Wellington

At the bottom of the world on a sparkling harbour is Wellington: a little city with a big heart. Visit the city at the southern tip of New Zealand’s North Island and discover why Financial Times ranked Wellington the best city in the world for quality of living in 2017. Wellington is famous for its creative energy, culture, history, nature and cuisine. Home to half a million people, Wellington is a region of innovation, diversity and creativity. The region is known as the country’s cultural heart, with more than 55 art galleries plus interactive national museum Te Papa and the national orchestra, ballet and opera. Wellington’s Oscar-winning film industry opens its doors to visitors to go behind the scenes and experience movie-making magic at Weta Studio Tours.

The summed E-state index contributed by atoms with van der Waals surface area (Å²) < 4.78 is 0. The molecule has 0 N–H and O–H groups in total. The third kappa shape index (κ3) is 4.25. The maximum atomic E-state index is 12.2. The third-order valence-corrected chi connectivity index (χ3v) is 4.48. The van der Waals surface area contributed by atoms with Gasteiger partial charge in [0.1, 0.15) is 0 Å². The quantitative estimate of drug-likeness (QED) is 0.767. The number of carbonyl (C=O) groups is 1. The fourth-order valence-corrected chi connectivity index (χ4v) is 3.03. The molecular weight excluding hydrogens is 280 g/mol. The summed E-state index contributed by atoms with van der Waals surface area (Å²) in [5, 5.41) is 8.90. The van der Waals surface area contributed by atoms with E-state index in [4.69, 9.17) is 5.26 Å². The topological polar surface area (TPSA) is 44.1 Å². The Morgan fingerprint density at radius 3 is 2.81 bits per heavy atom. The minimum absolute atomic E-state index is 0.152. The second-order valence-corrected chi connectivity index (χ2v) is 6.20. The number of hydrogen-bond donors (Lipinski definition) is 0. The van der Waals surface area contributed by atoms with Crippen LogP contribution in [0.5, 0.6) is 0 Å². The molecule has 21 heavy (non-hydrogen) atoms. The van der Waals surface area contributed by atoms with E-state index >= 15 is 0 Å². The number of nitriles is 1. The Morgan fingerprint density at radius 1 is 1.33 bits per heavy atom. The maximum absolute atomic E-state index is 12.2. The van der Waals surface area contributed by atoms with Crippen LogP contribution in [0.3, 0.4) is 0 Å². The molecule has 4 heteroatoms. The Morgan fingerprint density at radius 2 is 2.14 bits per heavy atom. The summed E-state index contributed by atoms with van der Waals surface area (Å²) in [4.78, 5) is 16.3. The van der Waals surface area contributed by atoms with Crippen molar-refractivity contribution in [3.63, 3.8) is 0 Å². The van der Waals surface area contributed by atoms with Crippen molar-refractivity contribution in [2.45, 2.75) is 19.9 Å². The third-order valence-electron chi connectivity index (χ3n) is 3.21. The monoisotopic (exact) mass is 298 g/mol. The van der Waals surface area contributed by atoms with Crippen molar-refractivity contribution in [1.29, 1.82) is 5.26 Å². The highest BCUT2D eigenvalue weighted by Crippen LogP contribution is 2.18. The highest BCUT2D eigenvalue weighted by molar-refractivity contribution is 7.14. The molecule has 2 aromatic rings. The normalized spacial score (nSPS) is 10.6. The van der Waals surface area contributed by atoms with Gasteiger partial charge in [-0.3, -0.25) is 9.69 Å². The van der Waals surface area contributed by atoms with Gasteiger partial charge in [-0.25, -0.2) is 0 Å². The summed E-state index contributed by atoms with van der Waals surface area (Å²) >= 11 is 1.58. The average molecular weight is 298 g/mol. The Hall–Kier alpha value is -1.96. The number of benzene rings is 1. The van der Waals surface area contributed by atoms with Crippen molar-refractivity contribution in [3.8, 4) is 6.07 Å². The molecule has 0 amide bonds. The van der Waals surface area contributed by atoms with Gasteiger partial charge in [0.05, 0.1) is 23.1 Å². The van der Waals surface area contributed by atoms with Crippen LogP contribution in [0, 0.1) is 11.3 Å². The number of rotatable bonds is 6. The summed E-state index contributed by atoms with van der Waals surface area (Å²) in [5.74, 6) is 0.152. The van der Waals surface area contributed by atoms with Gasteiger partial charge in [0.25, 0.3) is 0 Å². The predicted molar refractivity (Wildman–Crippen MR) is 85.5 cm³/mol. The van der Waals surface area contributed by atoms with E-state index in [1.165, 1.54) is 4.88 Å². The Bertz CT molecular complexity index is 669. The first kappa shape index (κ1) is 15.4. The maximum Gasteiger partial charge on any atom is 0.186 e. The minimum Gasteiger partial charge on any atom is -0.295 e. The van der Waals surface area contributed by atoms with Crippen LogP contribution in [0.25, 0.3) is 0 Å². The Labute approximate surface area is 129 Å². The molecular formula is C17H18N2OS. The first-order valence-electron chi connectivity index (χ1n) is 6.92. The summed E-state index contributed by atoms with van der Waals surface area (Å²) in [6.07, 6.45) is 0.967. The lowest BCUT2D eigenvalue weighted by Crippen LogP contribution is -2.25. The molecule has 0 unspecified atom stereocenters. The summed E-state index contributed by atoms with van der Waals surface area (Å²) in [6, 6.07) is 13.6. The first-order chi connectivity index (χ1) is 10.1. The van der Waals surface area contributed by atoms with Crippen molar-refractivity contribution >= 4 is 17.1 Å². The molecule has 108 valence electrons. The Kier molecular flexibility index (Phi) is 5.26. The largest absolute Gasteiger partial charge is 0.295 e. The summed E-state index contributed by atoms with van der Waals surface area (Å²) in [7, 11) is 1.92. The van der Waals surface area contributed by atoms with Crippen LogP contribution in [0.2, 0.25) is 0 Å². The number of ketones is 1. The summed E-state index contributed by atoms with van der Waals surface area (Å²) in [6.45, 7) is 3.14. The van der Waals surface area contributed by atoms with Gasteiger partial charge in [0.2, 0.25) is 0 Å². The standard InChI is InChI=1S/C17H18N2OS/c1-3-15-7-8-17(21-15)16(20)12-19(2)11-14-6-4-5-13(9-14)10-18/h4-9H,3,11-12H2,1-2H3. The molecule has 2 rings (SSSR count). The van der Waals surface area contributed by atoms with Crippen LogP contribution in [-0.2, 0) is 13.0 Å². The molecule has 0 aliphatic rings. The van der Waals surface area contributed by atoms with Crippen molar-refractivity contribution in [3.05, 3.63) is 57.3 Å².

Wellington was recently named the best beer destination in Oceania by Lonely Planet. The city’s long-established coffee culture can be experienced on every corner of the compact central city. Wellingtonians are masters of casual dining, with plenty of great restaurants, night markets and food trucks – the city is said to have more eateries per capita than New York. Wellington is nestled between two world-class wine regions – Wairarapa and Marlborough – so the perfect wine match can be found for any dish. Wellington is also located at the centre of the Classic New Zealand Wine Trail – this self-drive touring route makes it easy to taste your way around New Zealand’s celebrated wineries. With a compact central city, it’s easy to walk from one side of Wellington to the other in less than 20 minutes. And you’re never far from the great outdoors in Wellington –  the city is nestled between a bush-clad hills and a lively waterfront dotted with parks, cafes, sculpture and playgrounds. For active visitors, there are many walking and mountain biking tracks to choose from close to the city. Explore the whole region on two wheels along the Rimutaka Cycle Trail, which covers Wellington, the Hutt Valley and Wairarapa. Kāpiti Island and ZEALANDIA eco-sanctuary are also close by, and both offer a rare chance to see kiwi and other native birds in their natural habitat.